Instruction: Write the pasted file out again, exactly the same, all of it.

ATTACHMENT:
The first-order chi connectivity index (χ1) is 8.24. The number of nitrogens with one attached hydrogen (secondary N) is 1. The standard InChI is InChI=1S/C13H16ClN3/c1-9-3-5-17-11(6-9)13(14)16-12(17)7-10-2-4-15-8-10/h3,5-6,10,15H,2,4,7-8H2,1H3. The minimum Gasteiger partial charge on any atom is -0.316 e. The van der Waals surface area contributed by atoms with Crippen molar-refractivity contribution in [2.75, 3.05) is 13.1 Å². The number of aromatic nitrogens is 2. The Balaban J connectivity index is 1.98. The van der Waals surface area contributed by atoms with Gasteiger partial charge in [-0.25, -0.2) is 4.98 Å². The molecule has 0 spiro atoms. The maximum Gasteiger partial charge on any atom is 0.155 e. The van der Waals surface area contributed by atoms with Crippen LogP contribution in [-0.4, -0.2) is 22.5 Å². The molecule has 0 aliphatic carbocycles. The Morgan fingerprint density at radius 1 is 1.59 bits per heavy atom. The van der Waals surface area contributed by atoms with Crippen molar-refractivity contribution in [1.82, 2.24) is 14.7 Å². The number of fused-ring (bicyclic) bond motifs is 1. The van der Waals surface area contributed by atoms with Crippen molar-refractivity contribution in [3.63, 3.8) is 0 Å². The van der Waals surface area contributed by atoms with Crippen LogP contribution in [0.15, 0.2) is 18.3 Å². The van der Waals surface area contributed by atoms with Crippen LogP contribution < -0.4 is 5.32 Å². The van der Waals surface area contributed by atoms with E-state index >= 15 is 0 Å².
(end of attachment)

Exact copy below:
The first-order chi connectivity index (χ1) is 8.24. The number of nitrogens with one attached hydrogen (secondary N) is 1. The standard InChI is InChI=1S/C13H16ClN3/c1-9-3-5-17-11(6-9)13(14)16-12(17)7-10-2-4-15-8-10/h3,5-6,10,15H,2,4,7-8H2,1H3. The minimum Gasteiger partial charge on any atom is -0.316 e. The van der Waals surface area contributed by atoms with Crippen molar-refractivity contribution in [2.75, 3.05) is 13.1 Å². The number of aromatic nitrogens is 2. The Balaban J connectivity index is 1.98. The van der Waals surface area contributed by atoms with Gasteiger partial charge in [-0.25, -0.2) is 4.98 Å². The molecule has 0 spiro atoms. The maximum Gasteiger partial charge on any atom is 0.155 e. The van der Waals surface area contributed by atoms with Crippen LogP contribution in [-0.4, -0.2) is 22.5 Å². The molecule has 0 aliphatic carbocycles. The Morgan fingerprint density at radius 1 is 1.59 bits per heavy atom. The van der Waals surface area contributed by atoms with Crippen molar-refractivity contribution in [1.82, 2.24) is 14.7 Å². The number of fused-ring (bicyclic) bond motifs is 1. The van der Waals surface area contributed by atoms with Crippen molar-refractivity contribution in [3.63, 3.8) is 0 Å². The van der Waals surface area contributed by atoms with Crippen LogP contribution in [0.15, 0.2) is 18.3 Å². The van der Waals surface area contributed by atoms with Crippen LogP contribution < -0.4 is 5.32 Å². The van der Waals surface area contributed by atoms with E-state index >= 15 is 0 Å².